# What is the integral of x/ln(x)?

I need calculate this integral :

$$\int_{e}^{2e} \frac{x}{\ln(x)} dx$$

But I don't know how, can you help me please? Thank you !

• English isn't an issue, but you should read the guide to asking good questions. – user147263 Jul 18 '14 at 15:27
• There is no elementary antiderivative. – André Nicolas Jul 18 '14 at 15:28
• – Aryabhata Jul 18 '14 at 15:29

## 4 Answers

You have: $$\int_{e}^{2e}\frac{x}{\log x}dx = e^2\int_{1}^{2}\frac{x}{1+\log x}dx=e^2\int_{0}^{\log 2}\frac{e^{2x}}{1+x}dx=\int_{1}^{1+\log 2}\frac{e^{2x}}{x}dx.$$ Despite the fact that no elementary antiderivative exists, you can exploit the fact that $\frac{e^{2x}}{1+x}$ is a very regular function on $[0,\log 2]$, and integrate termwise its Taylor series in $x=0$. We have: $$\begin{eqnarray*}\int_{1}^{1+\log2}\frac{e^{2x}}{x}dx &=& \log(1+\log 2)+\int_{1}^{1+\log 2}\frac{e^{2x}-1}{x}dx\\&=&\log(1+\log 2)+\left[\sum_{j=1}^{+\infty}\frac{(2x)^{j}}{j\cdot j!}\right]_{1}^{1+\log 2}\\&=&\log(1+\log 2)+\sum_{j=1}^{+\infty}\frac{2^j((1+\log 2)^j-1)}{j\cdot j!}\\&=&\log(1+\log 2)+\sum_{j=1}^{+\infty}\frac{2^j}{j\cdot j!}\sum_{k=1}^{j}(\log 2)^k\\&=&\log(1+\log 2)+\sum_{k=1}^{+\infty}(\log 2)^k\sum_{j\geq k}\frac{2^j}{j\cdot j!}.\end{eqnarray*}$$ Another efficient technique to calculate such an integral numerically is to exploit the continued fraction representation for the exponential integral.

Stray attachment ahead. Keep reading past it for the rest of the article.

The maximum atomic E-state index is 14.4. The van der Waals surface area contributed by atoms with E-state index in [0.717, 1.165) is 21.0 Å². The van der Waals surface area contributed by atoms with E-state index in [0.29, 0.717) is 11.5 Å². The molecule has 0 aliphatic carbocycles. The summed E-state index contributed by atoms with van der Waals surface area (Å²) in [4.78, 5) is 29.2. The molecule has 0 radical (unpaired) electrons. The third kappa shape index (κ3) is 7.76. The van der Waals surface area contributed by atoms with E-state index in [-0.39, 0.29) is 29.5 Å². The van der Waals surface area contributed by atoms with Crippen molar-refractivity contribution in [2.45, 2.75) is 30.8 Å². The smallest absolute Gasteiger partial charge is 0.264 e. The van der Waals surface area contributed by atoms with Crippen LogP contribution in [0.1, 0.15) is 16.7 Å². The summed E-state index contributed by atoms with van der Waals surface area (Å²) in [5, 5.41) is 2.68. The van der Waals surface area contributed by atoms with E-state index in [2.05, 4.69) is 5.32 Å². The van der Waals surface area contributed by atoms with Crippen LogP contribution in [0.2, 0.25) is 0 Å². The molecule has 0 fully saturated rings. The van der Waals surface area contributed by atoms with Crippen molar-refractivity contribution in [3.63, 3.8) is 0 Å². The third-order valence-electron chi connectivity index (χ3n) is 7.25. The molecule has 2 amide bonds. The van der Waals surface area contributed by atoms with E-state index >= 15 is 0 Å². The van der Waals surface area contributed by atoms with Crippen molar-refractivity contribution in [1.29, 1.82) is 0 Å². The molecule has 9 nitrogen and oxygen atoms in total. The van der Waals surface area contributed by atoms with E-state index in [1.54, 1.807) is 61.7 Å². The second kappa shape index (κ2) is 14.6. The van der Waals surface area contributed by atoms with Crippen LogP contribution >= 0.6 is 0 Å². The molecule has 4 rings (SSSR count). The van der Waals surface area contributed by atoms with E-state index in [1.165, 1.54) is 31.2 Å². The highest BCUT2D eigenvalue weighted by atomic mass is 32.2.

This is not an elementary integral. Let $x=e^{-z}$ and observe that the integral be written in terms of the exponential integral, defined as $$\text{Ei}(t) = -\int_{-t}^\infty \frac{e^{-z}}{z}\,dz$$ which as noted on the Wikipedia page is not an elementary function.

The indefinite integral cannot be expressed in terms of elementary functions. The integral is, quite unsatisfactorily, expressed in terms of the exponential integral $\mathrm{Ei}(x)$. We have $$\int \frac{x}{\ln x}~\mathrm{d}x = \mathrm{Ei}(2\ln x)+C$$

The change of variables $x=e^y$ gives the integral $\int \frac{e^{2y}}ydy$, which is known not to be computable in elementary functions. Thus, the answer can be only expressed via the exponential integral, $\int...=Ei(2\ln2\epsilon)-Ei(2\ln\epsilon)$.